Ashley Godoy

School of Architecture and Planning

As a first-generation student, to continue on my education and work toward a degree is the way I honor my parents and thank them for all the sacrifices they made and all the hardships they’ve gone through for my three siblings and me. Despite being one of the first among my siblings to attend college, the lack of prior knowledge about the college experience pushed me to seek opportunities and resources, thus helping me become a more independent and savvy student. First-generation student and proud!

First-generation staff Vivian Jimenez.

Vivian Jimenez

Tutoring and Academic Support Services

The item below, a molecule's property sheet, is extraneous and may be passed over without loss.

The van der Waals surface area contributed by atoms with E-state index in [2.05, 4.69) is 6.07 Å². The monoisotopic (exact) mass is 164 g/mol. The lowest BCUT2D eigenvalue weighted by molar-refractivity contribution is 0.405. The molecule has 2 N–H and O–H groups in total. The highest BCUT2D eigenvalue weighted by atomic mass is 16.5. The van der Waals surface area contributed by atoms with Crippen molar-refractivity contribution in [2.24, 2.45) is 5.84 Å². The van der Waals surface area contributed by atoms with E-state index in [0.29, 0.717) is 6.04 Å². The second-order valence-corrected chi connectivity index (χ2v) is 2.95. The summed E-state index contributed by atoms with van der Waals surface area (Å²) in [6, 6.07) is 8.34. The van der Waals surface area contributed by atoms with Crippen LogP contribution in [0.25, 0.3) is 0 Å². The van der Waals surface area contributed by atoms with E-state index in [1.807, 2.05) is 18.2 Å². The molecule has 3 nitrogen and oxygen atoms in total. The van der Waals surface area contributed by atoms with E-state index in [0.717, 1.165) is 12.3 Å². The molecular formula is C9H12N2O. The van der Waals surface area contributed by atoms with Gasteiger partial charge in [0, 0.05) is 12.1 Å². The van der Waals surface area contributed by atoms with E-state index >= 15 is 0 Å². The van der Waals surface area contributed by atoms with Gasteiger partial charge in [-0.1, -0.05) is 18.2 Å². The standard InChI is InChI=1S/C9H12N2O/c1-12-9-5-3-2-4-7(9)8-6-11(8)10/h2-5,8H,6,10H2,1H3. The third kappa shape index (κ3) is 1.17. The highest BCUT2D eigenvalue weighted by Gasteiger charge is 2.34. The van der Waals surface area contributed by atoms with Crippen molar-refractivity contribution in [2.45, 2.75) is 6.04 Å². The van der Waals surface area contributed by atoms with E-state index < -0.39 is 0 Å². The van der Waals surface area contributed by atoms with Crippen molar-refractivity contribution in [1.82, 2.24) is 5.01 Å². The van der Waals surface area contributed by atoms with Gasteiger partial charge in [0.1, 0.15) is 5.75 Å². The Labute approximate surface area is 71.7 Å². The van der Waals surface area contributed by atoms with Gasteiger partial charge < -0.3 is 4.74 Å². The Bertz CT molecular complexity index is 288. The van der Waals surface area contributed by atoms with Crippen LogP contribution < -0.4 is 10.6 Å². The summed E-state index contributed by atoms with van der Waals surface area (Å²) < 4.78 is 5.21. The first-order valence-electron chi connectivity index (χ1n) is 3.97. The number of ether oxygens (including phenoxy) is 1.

Things I wish someone had told me when I left for college:

  1. Don’t doubt that you deserve to be exactly where you are. You were selected to attend UB because you have talent and we saw that in you.
  2. Don’t just sit in your room. Be brave. Be bold. Try new things. This is the time for self-exploration.
  3. You are NOT alone. Seek out your squad—those people you know have your back. Ask questions and know that there are a lot of people on campus that are here to help you, including your teachers, advisors, coaches, tutors, etc.
  4. You have a cheering section. You don’t know you do, but you do. I am cheering for you and I know that you've got this!
First-generation faculty, Kamonta Heidelburg.

Kamontá Heidelburg

Graduate School of Education